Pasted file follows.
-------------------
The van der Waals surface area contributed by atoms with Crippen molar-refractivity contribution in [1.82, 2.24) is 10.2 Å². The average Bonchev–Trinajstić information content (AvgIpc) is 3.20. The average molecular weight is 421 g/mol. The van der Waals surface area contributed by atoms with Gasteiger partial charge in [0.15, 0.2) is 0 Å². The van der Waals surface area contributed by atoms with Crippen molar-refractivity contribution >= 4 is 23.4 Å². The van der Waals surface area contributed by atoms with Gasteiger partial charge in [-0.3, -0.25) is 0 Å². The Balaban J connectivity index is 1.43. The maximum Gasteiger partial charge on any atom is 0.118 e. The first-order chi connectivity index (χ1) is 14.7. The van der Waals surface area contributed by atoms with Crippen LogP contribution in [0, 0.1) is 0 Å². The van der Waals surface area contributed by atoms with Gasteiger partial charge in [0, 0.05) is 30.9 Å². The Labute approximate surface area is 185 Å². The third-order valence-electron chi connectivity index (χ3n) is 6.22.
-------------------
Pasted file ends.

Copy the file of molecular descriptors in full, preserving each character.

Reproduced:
The van der Waals surface area contributed by atoms with Crippen molar-refractivity contribution in [1.82, 2.24) is 10.2 Å². The average Bonchev–Trinajstić information content (AvgIpc) is 3.20. The average molecular weight is 421 g/mol. The van der Waals surface area contributed by atoms with Gasteiger partial charge in [0.15, 0.2) is 0 Å². The van der Waals surface area contributed by atoms with Crippen molar-refractivity contribution >= 4 is 23.4 Å². The van der Waals surface area contributed by atoms with Gasteiger partial charge in [-0.3, -0.25) is 0 Å². The Balaban J connectivity index is 1.43. The maximum Gasteiger partial charge on any atom is 0.118 e. The first-order chi connectivity index (χ1) is 14.7. The van der Waals surface area contributed by atoms with Crippen LogP contribution in [0, 0.1) is 0 Å². The van der Waals surface area contributed by atoms with Gasteiger partial charge in [0, 0.05) is 30.9 Å². The Labute approximate surface area is 185 Å². The third-order valence-electron chi connectivity index (χ3n) is 6.22.